Over 120 human rights, environmental, and diaspora groups have today called on government to extend sanctions on Russia to cover timber trade

With calls growing for Western governments to extend sanctions on Russia to incorporate an embargo on fossil fuel exports, an alliance of human rights, environmental, and diaspora groups is today calling for a similar ban on all exports of timber-based products from Russia and Belarus.

The group, which includes Biofuelwatch, the Rainforest Action Network, WWF-Ukraine, and raft of NGOs from across Ukraine, Poland, and Belarus, is seeking to highlight how Russia and Belarus remain major players in the global timber market providing timber-based products to leading packaging, furniture, and energy companies across Europe.

According to the group, in 2021 the two countries exported timber and wood products worth nearly $16bn, with around a quarter of its exports going to the EU and a further two per cent going to the US and the same proportion exported to the UK. A number of leading European packaging and furniture companies are also known to have significant interests and suppliers in Russia.

The EU imposed sanctions on Belarussian timber late last month, as the preparations for Russia’s invasion of Ukraine escalated. But today’s letter calls for those sanctions to be extended and clarified to ensure they cover both timber raw material and processed goods such as furniture.

“The financial resources the Russian and Belarussian governments gain from wood exports help to equip the Russian invaders, fuel their tanks and produce their bombs,” the letter states. “Therefore, consuming Russian and Belarussian wood and timber products means supporting death and destruction in Ukraine… Therefore, besides the demands for support for Ukraine’s government, we, environmental and human rights NGOs and activists from Ukraine, Belarus, the United Kingdom, United States and European Union, appeal to all the governments of countries friendly to Ukraine: please, ban import of all types of Russian and Belarussian timber and wood products (including all paper products, furniture and furniture parts, pellets and sawn wood) now.”

The calls echo those of the Ukrainian Ministry of Environment and Natural Resources, which this week called on the EU to block all exports of Russian timber as part of its sanctions regime.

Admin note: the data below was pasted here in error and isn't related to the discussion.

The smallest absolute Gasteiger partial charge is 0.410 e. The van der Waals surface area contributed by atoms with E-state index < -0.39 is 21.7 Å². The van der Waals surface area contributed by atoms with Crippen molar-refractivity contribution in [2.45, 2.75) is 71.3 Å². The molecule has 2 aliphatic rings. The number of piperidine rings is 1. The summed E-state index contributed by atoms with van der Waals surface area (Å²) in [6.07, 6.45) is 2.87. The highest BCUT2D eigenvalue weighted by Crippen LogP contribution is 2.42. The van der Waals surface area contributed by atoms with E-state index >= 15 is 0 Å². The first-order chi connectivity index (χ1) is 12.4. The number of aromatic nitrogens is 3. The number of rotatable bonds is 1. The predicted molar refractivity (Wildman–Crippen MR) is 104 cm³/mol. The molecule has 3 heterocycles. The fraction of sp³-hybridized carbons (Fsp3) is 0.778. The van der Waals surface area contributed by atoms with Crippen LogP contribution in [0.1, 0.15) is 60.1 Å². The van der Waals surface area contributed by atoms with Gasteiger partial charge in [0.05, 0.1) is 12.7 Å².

The letter also appeals directly to international sustainable timber certification schemes, naming the Forest Stewardship Council (FSC), Sustainable Biomass Programme (SBP) and Programme for Endorsement of Forest Certification (PEFC). “Please, wake up and terminate all forest management and chain of custody certificates for forest concessions and companies from both Russia and Belarus with immediate effect,” it states. “Not a single stick of wood from these countries is sustainable when it is used to finance overwhelming destruction of a peaceful country.”

The letter comes as the economic fallout from Russia’s invasion of Ukraine continues to escalate, with the Ukrainian government ramps up calls for Western powers to impose a full embargo on Russian gas, oil, and coal exports.

On Sunday, Dmytro Kuleba, Ukraine’s foreign minister, called for “a full embargo for Russian oil and gas” arguing that importing Russian energy “now means paying for the murder of Ukrainian men, women and children”.

The EU and UK is yet to accede to such demands amidst fears they would leave Europe facing severe energy shortages, but governments are now scrambling to explore how they could drastically restrict Russian energy exports.

Across the continent plans are accelerating to ramp up energy efficiency measures and domestic energy capacity, so as to either guard against Russian leader Vladimir Putin turning off supplies of gas that meet around a third of EU demand or to enable a full fossil fuel embargo in support of Ukraine.

The European Commission is expected to announce a sweeping plan that would approve windfall taxes on energy companies to fund national energy efficiency and clean energy programmes. Meanwhile, the UK government has reportedly ordered a probe of the country’s ties to the Russian energy industry, at the same time as talking up plans to bolster domestic energy generation and curb demand.

At the same time corporates in multiple industries are under mounting pressure to sever ties with Russian interests and partners, after both BP and Shell announced they are to exit their Russian investments.

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